Tobacco and Salt Museum

The Tobacco and Salt Museum might seem like a quirky museum to outsiders, but to the Japanese both of these products have been very important in Japanese culture and trade for centuries. This museum traces the history and the importance of both tobacco and salt and its relationship with man kind.

Hope cigarettes

The Tobacco and Salt Museum is made up of four floors; the first floor is dedicated to tobacco, explaining its spread from South American to all corners of the globe. There are some interesting exhibitions on how tobacco has become a major player in Japanese lives and culture. There is a large collection of implements, and tobacco products; including a huge array of cigarette packets from all around the world.

Floor two also deals with tobacco but is more about its affects on Japan. This floor deals with tobacco in the Edo period and the spread of tobacco, and there is an interesting area dedicated to tobacco manufacture.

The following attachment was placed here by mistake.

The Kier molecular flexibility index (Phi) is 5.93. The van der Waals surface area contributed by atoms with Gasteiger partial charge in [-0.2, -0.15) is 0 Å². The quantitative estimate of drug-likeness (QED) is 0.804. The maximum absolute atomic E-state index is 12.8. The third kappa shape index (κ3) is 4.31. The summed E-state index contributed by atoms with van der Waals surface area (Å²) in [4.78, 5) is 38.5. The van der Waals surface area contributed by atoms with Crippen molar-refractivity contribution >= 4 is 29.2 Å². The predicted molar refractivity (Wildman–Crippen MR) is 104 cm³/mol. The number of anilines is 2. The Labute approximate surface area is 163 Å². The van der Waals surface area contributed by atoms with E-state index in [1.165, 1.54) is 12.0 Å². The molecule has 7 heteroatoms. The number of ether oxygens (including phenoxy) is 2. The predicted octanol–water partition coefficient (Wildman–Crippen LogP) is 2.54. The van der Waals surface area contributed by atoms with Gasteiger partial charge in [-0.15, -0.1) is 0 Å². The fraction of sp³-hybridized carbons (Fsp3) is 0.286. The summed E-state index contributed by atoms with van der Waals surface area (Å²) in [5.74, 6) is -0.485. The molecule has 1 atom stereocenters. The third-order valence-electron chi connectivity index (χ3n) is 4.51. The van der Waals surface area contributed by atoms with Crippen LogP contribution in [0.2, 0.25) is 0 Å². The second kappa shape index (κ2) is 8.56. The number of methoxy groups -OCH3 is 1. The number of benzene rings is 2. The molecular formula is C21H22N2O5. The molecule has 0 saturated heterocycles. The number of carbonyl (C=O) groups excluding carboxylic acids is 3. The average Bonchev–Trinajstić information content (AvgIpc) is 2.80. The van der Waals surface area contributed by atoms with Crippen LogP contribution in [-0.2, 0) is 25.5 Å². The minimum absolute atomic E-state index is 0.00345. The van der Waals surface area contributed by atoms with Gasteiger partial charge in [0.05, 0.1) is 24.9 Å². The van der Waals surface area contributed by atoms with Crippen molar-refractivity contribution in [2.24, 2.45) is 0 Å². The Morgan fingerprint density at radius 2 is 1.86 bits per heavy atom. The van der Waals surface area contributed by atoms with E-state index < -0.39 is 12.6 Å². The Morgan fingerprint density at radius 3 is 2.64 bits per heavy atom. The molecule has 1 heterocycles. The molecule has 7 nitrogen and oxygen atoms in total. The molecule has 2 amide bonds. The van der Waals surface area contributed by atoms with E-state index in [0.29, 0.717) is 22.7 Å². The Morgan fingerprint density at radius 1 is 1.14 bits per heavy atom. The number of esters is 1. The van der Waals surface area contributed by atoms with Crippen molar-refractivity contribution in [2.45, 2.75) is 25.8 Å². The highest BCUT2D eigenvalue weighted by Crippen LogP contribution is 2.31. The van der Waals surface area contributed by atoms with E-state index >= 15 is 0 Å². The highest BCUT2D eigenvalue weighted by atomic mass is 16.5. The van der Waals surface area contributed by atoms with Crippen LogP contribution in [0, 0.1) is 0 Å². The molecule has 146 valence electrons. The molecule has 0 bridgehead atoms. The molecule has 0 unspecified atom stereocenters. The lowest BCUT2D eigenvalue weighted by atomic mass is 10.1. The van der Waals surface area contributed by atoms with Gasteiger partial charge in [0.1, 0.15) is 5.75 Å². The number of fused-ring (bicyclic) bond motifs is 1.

The third floor is all about salt, its production and uses and its importance to us all. There are dioramas and detailed displays which explain salt harvest technologies and the world’s reliance on this natural resource. Japan harvests all of its salt from the sea, while some countries mine natural deposits. The Japanese are fascinated by these salt mines, and several exhibits compare salt production overseas to Japan’s own salt extraction methods from sea water.

Recently moved from Shibuya to Asakusa, the Tobacco and Salt Museum is a short walk from Tokyo Skytree, take Tobu subway’s Skytree Line and use Exit 1 for an 8 minutes’ walk south. After crossing a small bridge the museum is around 5 blocks away on your right. The museum is usually closed Mondays and has a small admission fee.

For further information http://www.jti.co.jp/Culture/museum_e/index.html

Only in Japan

bus dog

Japanese Bus Stops can often be sign posted with cute characters.